did service as signal officer in C. S. N., on James River Station. J. W. Hollywood, Louisville, Ky.—Engineer C. S. N.; served on steamer Morgan. ——Haywood, Atlanta, Ga.—Served on steamer Morgan. George E. Hazelhurst, Charleston, S. C.—Served as secretary to Flag Officer Duncan Ingraham, at Charleston, S. C.; delivered naval, Tenn.—Midshipman U. S. N., lieutenant C. S. N.; served on Savannah Station, ram Arkansas, and in battle with U. S. fleets; in battery at Port Hudson, on steamer Atlanta, aboard steamer Shenandoah. Clarence L. Stanton, Cincinnati, Ohio—Lieutenant C. S. N.; served at Charleston, on cruiser Chickamauga, at Fort Fisher; captured born in Pennsylvania; served on steamer Huntress; captured at Fort Pulaski as a member of the Oglethorpe Light Infantry; prisoner at Johnson's Island; on steamer Atlanta, at capture of U. S. gunboats Satellite and Reliance, on C. S. steamer Fredericksburg; special duty; surrendered with Lee's Army. Dan M. Varden, Sparks,
Southern Historical Society Papers, Volume 35. (ed. Reverend J. William Jones), Federal Atrocities in the Civil war. From the New Orleans, La., Picayune, August 10, 1902. (search)
e to General James H. Wilson from Summerville, Ga.: I am going into the very bowels of the Confederacy, and propose to leave a trail that will be recognized fifty years hence. To Colonel A. Beckwith he wrote of same date: I propose to abandon Atlanta and the railroad back to Chattanooga, and sally forth to ruin Georgia, and bring up on the seashore. To General Grant he wrote on that date—I am perfecting arrangements to break up the railroad in front of Dalton, .including the city of AtlantaAtlanta, and push into Georgia, break up all its railroads and depots, capture its horses and negroes and make desolation everywhere. All these promises he literally fulfilled, as witness the pages. of history. But coming back to Memphis, we find General Sherman issuing the following special orders, No. 283, as shown in war record, No. 17, part 2, page 280: headquarters first Division, district of West Tennessee, Memphis, October 8, 1862. The 46th Ohio, Colonel Walcutt, will embark to-night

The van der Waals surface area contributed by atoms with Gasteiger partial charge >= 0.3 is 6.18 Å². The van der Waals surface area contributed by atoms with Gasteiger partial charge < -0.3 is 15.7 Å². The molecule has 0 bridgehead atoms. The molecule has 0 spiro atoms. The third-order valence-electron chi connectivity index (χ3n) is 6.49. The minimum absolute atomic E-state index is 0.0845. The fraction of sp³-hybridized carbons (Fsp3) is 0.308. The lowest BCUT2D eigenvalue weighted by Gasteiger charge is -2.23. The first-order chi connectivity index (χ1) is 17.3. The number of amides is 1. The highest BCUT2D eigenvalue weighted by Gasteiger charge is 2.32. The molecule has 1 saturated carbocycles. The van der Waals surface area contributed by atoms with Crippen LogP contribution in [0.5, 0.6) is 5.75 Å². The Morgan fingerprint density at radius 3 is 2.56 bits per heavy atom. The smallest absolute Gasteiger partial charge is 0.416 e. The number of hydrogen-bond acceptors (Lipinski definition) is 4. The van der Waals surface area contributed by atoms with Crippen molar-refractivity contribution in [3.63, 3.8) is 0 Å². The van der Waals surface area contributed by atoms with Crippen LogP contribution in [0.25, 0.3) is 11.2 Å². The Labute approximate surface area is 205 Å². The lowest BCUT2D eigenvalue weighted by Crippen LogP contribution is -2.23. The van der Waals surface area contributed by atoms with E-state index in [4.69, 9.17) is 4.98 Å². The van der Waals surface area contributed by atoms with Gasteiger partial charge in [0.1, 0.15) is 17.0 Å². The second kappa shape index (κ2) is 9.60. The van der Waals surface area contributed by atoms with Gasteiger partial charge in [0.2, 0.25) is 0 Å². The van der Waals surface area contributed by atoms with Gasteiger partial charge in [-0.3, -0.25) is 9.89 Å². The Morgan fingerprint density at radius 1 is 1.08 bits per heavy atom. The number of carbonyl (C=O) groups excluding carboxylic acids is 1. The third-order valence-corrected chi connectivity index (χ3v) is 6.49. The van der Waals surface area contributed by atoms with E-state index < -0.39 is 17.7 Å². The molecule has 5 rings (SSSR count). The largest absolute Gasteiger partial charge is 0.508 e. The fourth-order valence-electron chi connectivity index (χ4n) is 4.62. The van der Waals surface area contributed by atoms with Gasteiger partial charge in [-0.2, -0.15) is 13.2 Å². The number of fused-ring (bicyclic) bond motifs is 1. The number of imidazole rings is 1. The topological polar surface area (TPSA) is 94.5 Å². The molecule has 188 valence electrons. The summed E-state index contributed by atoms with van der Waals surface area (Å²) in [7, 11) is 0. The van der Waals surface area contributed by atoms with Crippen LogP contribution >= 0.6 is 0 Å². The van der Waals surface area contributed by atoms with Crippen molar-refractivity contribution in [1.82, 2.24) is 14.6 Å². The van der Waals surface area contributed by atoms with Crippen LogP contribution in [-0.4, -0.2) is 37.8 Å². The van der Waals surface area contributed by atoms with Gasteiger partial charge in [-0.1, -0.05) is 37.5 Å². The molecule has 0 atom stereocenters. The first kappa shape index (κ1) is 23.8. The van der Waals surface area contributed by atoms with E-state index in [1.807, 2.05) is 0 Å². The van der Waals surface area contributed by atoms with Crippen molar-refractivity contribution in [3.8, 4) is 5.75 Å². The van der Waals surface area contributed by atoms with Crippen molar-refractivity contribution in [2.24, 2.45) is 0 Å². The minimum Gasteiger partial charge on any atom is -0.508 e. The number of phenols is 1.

Southern Historical Society Papers, Volume 35. (ed. Reverend J. William Jones), chapter 1.65 (search)
onclusion that the leading minds in the South were, to his knowledge, very far from identifying slavery, in the abstract, with the Confederate cause. In corroboration of this inference I would recall: 1. A proclamation of President Abraham Lincoln, issued at the beginning of the war. In it he tried to bribe the Southern States back into the Union by the promise of the maintenance of slavery, and failed. 2. A speech by President Jefferson Davis, delivered, I believe, in 1864, and at Atlanta, Ga. In it he expressed the following sentiments (I quote from memory): There are some who talk of a return to the Union with slavery maintained, but who would thus sacrifice honor to interest. With this quotation I will close my narrative. The plain statement of facts it contains will, I have no doubt, convince any unbiased reader that the supposed scheme of a retrocession of Louisiana never had any foundation in fact. Indeed I should not have thought it necessary even to contradict such